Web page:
Encyclopedia Astronautica
Boeing SDV



yshsdv77.jpg
Shuttle SDV 1977
Credit: © Mark Wade
American orbital launch vehicle. The Boeing SDV Class I vehicle would lead to the Shuttle-C, using the shuttle aft fuselage with SSME engines to power a cargo canister into orbit.

Boeing was awarded NASA contract NAS8-32398 on 28 July 1977 to study unmanned cargo derivatives of the shuttle. The Class I vehicle would be similar to the Shuttle-C, using the shuttle aft fuselage with SSME engines to power a cargo canister into orbit. The engine pod would be recovered, and the payload shroud would be 7 m in diameter and 29 m long (allowing payloads up to 20.9 m long. A stretched shroud would be 38 mlong and accommodate 30 m payloads. Both integral and separable engine pod variations were explored, resulting in payloads between 59,000 kg and 91,000 kg. A three-SSME version could but 91,000 kg into orbit and would have a gross liftoff mass of 922,000 kg. A four SSME version could put 102,000 kg into orbit with a gross liftoff mass of 975,000 kg. The propulsion module was to be designed for 300 flights. Development cost was estimated at $930 million, and first article cost for the engine pod $135 million. Cost of expendable items per flight was estimated at $4.23 million, with total cost per flight $14.136 million, or $1118 per kg to orbit, as opposed to the $1323/kg expected for the basic shuttle at that time.

Class II designs used a payload fairing 8.31 m in diameter, with a single liquid rocket booster, and 4 SSME engines uprated to 308,000 kgf and using a 2.9:1 oxidiser/fuel ratio. These would be rated for 50 flights between overhaul. The booster would have a gross liftoff mass of 1,130,000 kg, and be capable of placing 91,000 to 135,000 kg into orbit. The new booster would cost $2.863 billion to develop, with the first article costing $241 million. Cost per flight was expected to be $13.437 million, $ 4.38 million of that for expendable items, resulting in a cost per pound to orbit of $593.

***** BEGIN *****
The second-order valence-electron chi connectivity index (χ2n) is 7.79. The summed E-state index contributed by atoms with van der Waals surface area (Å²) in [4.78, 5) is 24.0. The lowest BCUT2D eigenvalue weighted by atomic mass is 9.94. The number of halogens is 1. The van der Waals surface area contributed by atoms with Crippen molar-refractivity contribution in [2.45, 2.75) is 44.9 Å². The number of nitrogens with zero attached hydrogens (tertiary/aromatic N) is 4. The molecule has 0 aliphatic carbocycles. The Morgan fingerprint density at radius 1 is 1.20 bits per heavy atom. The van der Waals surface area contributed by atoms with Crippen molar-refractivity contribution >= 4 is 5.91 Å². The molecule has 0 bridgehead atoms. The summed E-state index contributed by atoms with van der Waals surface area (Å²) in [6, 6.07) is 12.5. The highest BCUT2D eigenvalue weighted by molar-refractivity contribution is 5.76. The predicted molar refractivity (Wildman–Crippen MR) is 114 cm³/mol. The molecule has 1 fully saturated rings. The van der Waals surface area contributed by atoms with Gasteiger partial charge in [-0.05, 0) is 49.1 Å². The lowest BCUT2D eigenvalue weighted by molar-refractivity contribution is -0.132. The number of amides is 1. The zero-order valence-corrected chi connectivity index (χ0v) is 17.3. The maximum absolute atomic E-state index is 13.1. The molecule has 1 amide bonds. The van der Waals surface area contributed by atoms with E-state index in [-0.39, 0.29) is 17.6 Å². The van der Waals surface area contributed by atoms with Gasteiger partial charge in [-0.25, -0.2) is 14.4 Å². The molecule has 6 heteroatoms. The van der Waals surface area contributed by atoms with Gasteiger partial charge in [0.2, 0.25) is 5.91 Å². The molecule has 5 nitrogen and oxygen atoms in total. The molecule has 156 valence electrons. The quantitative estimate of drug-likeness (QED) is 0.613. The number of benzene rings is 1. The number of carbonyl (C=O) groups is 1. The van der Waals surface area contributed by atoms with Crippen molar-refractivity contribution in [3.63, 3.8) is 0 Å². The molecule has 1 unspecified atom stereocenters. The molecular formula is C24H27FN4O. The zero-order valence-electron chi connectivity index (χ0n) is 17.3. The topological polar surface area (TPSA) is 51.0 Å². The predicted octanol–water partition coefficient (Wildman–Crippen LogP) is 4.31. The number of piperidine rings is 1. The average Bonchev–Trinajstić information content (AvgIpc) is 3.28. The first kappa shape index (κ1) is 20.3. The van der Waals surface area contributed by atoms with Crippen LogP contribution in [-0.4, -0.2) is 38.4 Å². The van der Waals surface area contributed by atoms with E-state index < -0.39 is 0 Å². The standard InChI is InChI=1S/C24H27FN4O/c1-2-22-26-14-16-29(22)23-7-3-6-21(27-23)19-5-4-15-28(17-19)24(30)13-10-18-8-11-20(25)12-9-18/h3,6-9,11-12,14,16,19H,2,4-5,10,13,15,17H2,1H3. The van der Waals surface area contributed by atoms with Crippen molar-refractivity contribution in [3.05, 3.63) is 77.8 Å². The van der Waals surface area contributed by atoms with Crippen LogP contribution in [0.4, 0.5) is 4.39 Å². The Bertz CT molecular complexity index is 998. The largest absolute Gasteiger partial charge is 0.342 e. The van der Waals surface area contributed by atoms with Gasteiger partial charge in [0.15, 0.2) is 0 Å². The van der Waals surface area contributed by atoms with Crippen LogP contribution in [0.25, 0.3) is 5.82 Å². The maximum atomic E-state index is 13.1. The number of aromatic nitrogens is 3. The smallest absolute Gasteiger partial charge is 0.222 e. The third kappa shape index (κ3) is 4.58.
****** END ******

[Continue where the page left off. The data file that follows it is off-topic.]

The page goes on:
LEO Payload: 91,000 kg (200,000 lb) to a 300 km orbit at 28.50 degrees.

Status: Study 1977.
Gross mass: 922,000 kg (2,032,000 lb).
Payload: 91,000 kg (200,000 lb).
Apogee: 300 km (180 mi).

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Associated Countries
See also
  • Shuttle The manned reusable space system which was designed to slash the cost of space transport and replace all expendable launch vehicles. It did neither, but did keep NASA in the manned space flight business for 30 years. More...
  • Winged In the beginning, nobody (except Jules Verne) thought anybody would be travelling to space and back in ballistic cannon balls. The only proper way for a space voyager to return to earth was at the controls of a real winged airplane. More...

Associated Manufacturers and Agencies
  • Boeing American manufacturer of rockets, spacecraft, and rocket engines. Boeing Aerospace, Seattle, USA. More...

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